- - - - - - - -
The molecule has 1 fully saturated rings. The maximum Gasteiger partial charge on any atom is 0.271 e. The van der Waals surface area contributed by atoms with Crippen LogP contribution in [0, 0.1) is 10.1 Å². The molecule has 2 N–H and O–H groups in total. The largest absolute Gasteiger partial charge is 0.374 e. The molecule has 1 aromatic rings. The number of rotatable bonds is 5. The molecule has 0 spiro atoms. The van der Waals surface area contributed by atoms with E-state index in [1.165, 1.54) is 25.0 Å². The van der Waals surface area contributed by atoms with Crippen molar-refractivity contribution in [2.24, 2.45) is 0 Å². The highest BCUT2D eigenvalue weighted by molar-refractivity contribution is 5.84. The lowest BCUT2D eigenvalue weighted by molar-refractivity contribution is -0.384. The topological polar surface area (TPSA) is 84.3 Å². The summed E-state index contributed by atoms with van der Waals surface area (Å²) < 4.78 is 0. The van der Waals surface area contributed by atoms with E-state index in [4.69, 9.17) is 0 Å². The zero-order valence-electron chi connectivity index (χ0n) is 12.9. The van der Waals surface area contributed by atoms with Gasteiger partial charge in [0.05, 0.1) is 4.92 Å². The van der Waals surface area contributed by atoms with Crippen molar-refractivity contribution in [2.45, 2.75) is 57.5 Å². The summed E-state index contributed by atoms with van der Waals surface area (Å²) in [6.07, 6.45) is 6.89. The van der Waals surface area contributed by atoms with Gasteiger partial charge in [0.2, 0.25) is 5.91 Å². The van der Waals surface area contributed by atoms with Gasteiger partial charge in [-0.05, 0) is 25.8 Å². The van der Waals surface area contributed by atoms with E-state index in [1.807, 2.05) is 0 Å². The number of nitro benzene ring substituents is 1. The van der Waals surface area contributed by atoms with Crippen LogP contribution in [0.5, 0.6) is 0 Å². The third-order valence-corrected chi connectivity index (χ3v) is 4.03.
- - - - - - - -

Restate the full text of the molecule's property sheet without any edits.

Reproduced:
The molecule has 1 fully saturated rings. The maximum Gasteiger partial charge on any atom is 0.271 e. The van der Waals surface area contributed by atoms with Crippen LogP contribution in [0, 0.1) is 10.1 Å². The molecule has 2 N–H and O–H groups in total. The largest absolute Gasteiger partial charge is 0.374 e. The molecule has 1 aromatic rings. The number of rotatable bonds is 5. The molecule has 0 spiro atoms. The van der Waals surface area contributed by atoms with E-state index in [1.165, 1.54) is 25.0 Å². The van der Waals surface area contributed by atoms with Crippen molar-refractivity contribution in [2.24, 2.45) is 0 Å². The highest BCUT2D eigenvalue weighted by molar-refractivity contribution is 5.84. The lowest BCUT2D eigenvalue weighted by molar-refractivity contribution is -0.384. The topological polar surface area (TPSA) is 84.3 Å². The summed E-state index contributed by atoms with van der Waals surface area (Å²) < 4.78 is 0. The van der Waals surface area contributed by atoms with E-state index in [4.69, 9.17) is 0 Å². The zero-order valence-electron chi connectivity index (χ0n) is 12.9. The van der Waals surface area contributed by atoms with Gasteiger partial charge in [0.05, 0.1) is 4.92 Å². The van der Waals surface area contributed by atoms with Crippen molar-refractivity contribution in [2.45, 2.75) is 57.5 Å². The summed E-state index contributed by atoms with van der Waals surface area (Å²) in [6.07, 6.45) is 6.89. The van der Waals surface area contributed by atoms with Gasteiger partial charge in [0.2, 0.25) is 5.91 Å². The van der Waals surface area contributed by atoms with Gasteiger partial charge in [-0.05, 0) is 25.8 Å². The van der Waals surface area contributed by atoms with E-state index in [1.807, 2.05) is 0 Å². The number of nitro benzene ring substituents is 1. The van der Waals surface area contributed by atoms with Crippen LogP contribution in [0.5, 0.6) is 0 Å². The third-order valence-corrected chi connectivity index (χ3v) is 4.03.